19 Jan 2015

Mosquito-borne diseases: Australia

Mosquitoes in Australia transmit various diseases Mosquito-borne diseases:  Australia
Mosquito activity is greatest during Australian summer (December, January and February) and autumn months (March, April and May) and during or after periods of heavy rainfall. Travellers should follow insect bite avoidance advice and seek prompt advice for any unusual symptoms - especially fever.

About mosquitoes in Australia

Mosquitoes in Australia can transmit diseases that cause human infection and include Barmah Forest virus, dengue (Northern Queensland), Kunjin virus, Murray Valley Encephalitis, (MVE) and Ross River virus.

Dengue is not endemic in North Queensland, but local transmission can occur if a resident or tourist with the infection arrives from a dengue-affected area overseas [1]. Although local transmission of Chikungunya virus has not been reported in Australia, the infection is regularly reported in travellers returning from overseas; because of the presence of the mosquito vector in parts of Australia, there is the potential for local transmission to occur [2].

Japanese encephalitis is known to occur in Northern Queensland; the last locally acquired case was reported in 1998 [1].

Health officials in states and territories of the tropical and temperate zones of Australia (including New South Wales, the Northern Territory, Queensland and Western Australia) have issued recent alerts and advice on mosquito-borne diseases [3-6]. Recent heavy rainfall, resulting in increased mosquito populations, is expected to increase the number cases of mosquito borne infections in the summer and autumn months in Australia (December to May) [3-5].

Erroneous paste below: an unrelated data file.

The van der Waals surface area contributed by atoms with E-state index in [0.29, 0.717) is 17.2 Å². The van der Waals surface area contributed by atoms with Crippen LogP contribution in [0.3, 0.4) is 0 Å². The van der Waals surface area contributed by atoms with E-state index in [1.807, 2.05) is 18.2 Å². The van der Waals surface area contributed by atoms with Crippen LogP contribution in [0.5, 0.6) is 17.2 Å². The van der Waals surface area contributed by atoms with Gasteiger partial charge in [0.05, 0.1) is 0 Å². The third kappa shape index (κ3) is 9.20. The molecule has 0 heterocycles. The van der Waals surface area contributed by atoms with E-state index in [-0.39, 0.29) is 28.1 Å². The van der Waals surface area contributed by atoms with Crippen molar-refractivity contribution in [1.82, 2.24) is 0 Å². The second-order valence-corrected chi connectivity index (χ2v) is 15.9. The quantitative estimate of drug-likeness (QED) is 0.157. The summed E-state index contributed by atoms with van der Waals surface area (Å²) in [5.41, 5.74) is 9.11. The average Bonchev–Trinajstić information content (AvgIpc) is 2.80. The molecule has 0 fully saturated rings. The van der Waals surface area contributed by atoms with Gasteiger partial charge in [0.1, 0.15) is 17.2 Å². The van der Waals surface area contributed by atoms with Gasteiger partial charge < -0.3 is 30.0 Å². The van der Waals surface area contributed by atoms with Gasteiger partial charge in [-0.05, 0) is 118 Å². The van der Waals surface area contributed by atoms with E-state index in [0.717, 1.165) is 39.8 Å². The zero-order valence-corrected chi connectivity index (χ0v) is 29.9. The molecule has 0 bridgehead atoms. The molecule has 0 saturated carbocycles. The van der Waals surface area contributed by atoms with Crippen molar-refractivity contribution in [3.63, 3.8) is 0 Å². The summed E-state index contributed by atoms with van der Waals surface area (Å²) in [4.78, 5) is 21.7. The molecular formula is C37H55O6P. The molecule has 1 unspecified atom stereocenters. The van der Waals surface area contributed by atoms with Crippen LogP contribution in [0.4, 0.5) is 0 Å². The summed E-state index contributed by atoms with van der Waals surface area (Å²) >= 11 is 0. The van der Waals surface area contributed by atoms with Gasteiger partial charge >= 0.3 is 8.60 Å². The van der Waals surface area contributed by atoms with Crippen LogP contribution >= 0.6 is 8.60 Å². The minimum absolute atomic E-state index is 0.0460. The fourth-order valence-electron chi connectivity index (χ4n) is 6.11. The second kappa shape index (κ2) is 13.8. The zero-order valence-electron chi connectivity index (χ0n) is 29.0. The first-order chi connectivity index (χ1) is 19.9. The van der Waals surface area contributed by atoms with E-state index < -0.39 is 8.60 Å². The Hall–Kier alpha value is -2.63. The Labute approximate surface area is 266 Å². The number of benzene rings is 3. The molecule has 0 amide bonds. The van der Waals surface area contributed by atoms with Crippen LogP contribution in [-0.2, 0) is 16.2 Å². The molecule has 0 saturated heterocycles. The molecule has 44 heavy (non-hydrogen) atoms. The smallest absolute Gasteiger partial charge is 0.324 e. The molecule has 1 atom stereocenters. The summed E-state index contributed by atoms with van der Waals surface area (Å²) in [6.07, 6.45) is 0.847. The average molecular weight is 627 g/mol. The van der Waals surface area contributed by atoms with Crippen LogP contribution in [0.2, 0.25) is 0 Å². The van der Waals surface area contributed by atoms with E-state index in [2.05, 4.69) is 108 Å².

Advice for travellers:

You are advised to practise insect bite avoidance measures; you should be extra vigilant when holidaying in rural, coastal and bushy areas [3, 4].

Mosquito-borne infections are rare in UK travellers. Ross River virus is occasionally reported in UK travellers who have returned from Australia [7] but MVE and Kunjin virus are exceptionally rare; one case of Kunjin virus infection has been reported in a UK traveller who  returned from Australia in June 2011 [7].

You are advised to seek medical advice promptly if you become ill during travel or within three weeks of return.

Information on mosquito-borne disease in individual states or territories is available from the Department of Health, Australia.

Advice for health professionals:

Japanese encephalitis, Kunjin virus and MVE are rare infections that can result in encephalitis. Barmah Forest virus, dengue and Ross River virus infections are febrile illnesses associated with headache, rash, joint pains and sometimes arthritis.

Health professionals should be alert to the possibility of mosquito-borne diseases in anyone presenting with flu like illness who has recently returned from Australia.  Advice can be sought by contacting your local microbiology, virology or infectious disease consultant who can seek further advice from the Public Health England: Imported Fever Service.  Appropriate samples, along with a full clinical and travel history, should be sent to Public Health England: Rare and Imported Pathogens Laboratory.

Resources

Nigeria: yellow fever outbreaks

Suspected and confirmed cases of yellow fever reported to the World Health Organization Read more

Measles in Europe

A reminder for seasonal travellers to ensure they are up to date with measles vaccine Read more

Diphtheria in the Caribbean and South America

A reminder for travellers to be up to date with diphtheria vaccine Read more

Polio: Public Health Emergency of International Concern

An update on the polio Public Health Emergency of International Concern (PHEIC) Read more

Hepatitis B vaccine shortage and vaccine prioritisation: advising the traveller

Public Health England and NaTHNaC update the temporary recommendations for hepatitis B containing vaccine use in children and adults travelling to countries of intermediate/high prevalence Read more
Back to Top

VIEW FULL INDEX